Governments Commence Negotiations on HLPF Ministerial Declaration
UN Photo/Eskinder Debebe
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Preliminary comments on the zero draft of the HLPF outcome document were provided on 14 June, followed by a first reading on 21-22 June.

The joint ministerial declaration is being negotiated for adoption at the 2018 session of the UN High-level Political Forum on Sustainable Development and the High-level Segment of the UN Economic and Social Council.

22 June 2018: Governments commenced negotiations on a joint ministerial declaration for adoption at the 2018 session of the UN High-level Political Forum on Sustainable Development (HLPF) and the High-level Segment of the UN Economic and Social Council (ECOSOC).

The HLPF will take place from 9-18 July 2018, at UN Headquarters in New York, US. Ahead of the July session, ECOSOC President Marie Chatardova appointed the permanent representatives of Australia and Bangladesh to serve as co-facilitators for negotiations on the ministerial declaration. They circulated the zero draft dated 12 June, and held a meeting for preliminary comments on 14 June. Delegates then conducted a first reading of the text from 21-22 June 2018.

Ecuador for the Group of 77 and China (G-77/China) said that is “unfortunate” that the document’s format does not respect the format of the 2017 declaration. He said the draft only highlights challenges, not solutions, and is not action oriented. Further, it puts too much focus on social dimensions and too little on the economic dimension. He highlighted SDG 6 (clean water and sanitation) and SDG 7 (affordable and clean energy) as particularly important. He also noted that the draft text’s references to means of implementation (MOI) are too streamlined and need to be “unpacked” in line with the structure of the 2017 declaration and the 2030 Agenda. As main concepts that need to be reflected in the document, he pointed to the principle of common but differentiated responsibilities (CBDR), respect for territorial integrity and sovereignty of Member States, and refraining from promulgating unilateral economic or trade measures. He also expressed concern about the “missing” references to people living under foreign and colonial occupation and the right to development.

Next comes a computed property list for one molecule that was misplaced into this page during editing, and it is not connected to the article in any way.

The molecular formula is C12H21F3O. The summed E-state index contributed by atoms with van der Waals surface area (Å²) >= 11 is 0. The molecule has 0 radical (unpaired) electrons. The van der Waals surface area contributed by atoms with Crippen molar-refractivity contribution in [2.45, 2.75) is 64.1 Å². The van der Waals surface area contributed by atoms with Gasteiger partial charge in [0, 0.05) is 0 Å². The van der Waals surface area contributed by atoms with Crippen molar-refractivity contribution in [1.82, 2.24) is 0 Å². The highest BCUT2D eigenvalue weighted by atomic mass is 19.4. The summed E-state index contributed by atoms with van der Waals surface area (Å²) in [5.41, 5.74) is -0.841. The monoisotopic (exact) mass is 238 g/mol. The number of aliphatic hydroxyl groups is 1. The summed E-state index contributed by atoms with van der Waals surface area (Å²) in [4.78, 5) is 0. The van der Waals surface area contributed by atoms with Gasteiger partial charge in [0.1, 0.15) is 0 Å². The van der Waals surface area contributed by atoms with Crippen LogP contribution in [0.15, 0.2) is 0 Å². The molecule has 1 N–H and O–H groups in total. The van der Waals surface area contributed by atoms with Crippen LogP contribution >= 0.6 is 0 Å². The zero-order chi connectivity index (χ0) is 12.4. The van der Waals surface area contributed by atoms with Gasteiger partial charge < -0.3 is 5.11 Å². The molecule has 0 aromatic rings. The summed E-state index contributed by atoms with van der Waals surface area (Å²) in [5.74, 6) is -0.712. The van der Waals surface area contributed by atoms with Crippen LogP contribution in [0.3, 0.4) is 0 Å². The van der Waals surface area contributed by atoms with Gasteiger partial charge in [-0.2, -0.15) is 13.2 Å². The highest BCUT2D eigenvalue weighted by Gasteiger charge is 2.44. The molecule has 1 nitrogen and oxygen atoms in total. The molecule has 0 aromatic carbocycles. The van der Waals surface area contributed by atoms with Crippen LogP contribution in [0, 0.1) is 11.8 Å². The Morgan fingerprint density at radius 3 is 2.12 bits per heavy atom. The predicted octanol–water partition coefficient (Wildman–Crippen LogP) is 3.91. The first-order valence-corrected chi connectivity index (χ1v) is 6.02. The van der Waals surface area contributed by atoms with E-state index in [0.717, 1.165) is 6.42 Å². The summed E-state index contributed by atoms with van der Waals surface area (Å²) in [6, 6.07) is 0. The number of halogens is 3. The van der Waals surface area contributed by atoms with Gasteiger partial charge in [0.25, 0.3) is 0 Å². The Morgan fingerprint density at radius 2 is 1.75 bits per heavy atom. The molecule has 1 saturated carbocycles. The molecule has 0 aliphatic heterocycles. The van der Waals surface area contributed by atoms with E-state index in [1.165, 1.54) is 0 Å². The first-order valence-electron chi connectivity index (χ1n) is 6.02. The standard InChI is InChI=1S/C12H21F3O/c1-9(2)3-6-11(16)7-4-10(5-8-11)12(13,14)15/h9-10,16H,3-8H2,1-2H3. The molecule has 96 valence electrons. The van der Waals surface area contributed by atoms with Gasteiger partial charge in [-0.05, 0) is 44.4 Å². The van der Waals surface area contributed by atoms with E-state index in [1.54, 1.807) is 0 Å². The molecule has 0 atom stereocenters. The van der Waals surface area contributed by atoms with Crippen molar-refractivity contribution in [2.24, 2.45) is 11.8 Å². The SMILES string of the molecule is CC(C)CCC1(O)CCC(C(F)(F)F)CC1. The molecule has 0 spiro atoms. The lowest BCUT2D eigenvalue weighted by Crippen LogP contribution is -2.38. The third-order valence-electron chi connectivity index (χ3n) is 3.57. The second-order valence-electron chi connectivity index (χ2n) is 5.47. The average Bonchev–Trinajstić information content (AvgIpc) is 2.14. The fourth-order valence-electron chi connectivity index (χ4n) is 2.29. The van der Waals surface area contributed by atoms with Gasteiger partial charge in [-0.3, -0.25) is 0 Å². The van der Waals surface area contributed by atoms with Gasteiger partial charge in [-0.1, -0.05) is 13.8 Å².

The EU called for stronger references to climate change. She also underscored the need to mention the resolution on repositioning the UN development system and to make stronger references to human rights. She proposed calling on the countries that have not presented or indicated a desire to present their voluntary national reviews (VNRs) to do so. She added that the language on stakeholder participation needs to be strengthened. Supported by the US, Norway, Russia and the Holy See, she suggested avoiding an entire repetition of the 2017 declaration and the 2030 Agenda. Noting that SDG 17 (partnerships for the Goals) is reviewed every year, she said there is no need to strengthen language on MOI. Supported by Japan, she called for adding a reference to youth and children as “important cross-cutting issues.”